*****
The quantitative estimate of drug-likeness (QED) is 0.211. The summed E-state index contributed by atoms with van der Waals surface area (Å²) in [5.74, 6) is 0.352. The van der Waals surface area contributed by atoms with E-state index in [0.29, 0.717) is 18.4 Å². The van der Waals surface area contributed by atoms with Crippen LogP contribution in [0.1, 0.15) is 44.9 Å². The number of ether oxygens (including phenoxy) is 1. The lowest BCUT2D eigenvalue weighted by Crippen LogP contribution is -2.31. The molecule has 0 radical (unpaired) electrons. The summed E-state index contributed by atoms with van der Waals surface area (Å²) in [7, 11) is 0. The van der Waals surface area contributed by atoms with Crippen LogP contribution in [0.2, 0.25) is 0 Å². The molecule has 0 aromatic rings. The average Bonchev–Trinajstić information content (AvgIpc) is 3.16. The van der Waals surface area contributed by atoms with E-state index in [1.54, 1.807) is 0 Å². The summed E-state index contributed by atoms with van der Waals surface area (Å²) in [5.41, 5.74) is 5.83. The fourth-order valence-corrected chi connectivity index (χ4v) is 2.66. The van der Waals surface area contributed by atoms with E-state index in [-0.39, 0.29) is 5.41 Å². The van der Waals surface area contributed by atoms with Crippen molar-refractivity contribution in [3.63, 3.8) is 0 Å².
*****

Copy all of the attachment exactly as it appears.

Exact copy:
The quantitative estimate of drug-likeness (QED) is 0.211. The summed E-state index contributed by atoms with van der Waals surface area (Å²) in [5.74, 6) is 0.352. The van der Waals surface area contributed by atoms with E-state index in [0.29, 0.717) is 18.4 Å². The van der Waals surface area contributed by atoms with Crippen LogP contribution in [0.1, 0.15) is 44.9 Å². The number of ether oxygens (including phenoxy) is 1. The lowest BCUT2D eigenvalue weighted by Crippen LogP contribution is -2.31. The molecule has 0 radical (unpaired) electrons. The summed E-state index contributed by atoms with van der Waals surface area (Å²) in [7, 11) is 0. The van der Waals surface area contributed by atoms with Crippen LogP contribution in [0.2, 0.25) is 0 Å². The molecule has 0 aromatic rings. The average Bonchev–Trinajstić information content (AvgIpc) is 3.16. The van der Waals surface area contributed by atoms with E-state index in [1.54, 1.807) is 0 Å². The summed E-state index contributed by atoms with van der Waals surface area (Å²) in [5.41, 5.74) is 5.83. The fourth-order valence-corrected chi connectivity index (χ4v) is 2.66. The van der Waals surface area contributed by atoms with E-state index in [-0.39, 0.29) is 5.41 Å². The van der Waals surface area contributed by atoms with Crippen molar-refractivity contribution in [3.63, 3.8) is 0 Å².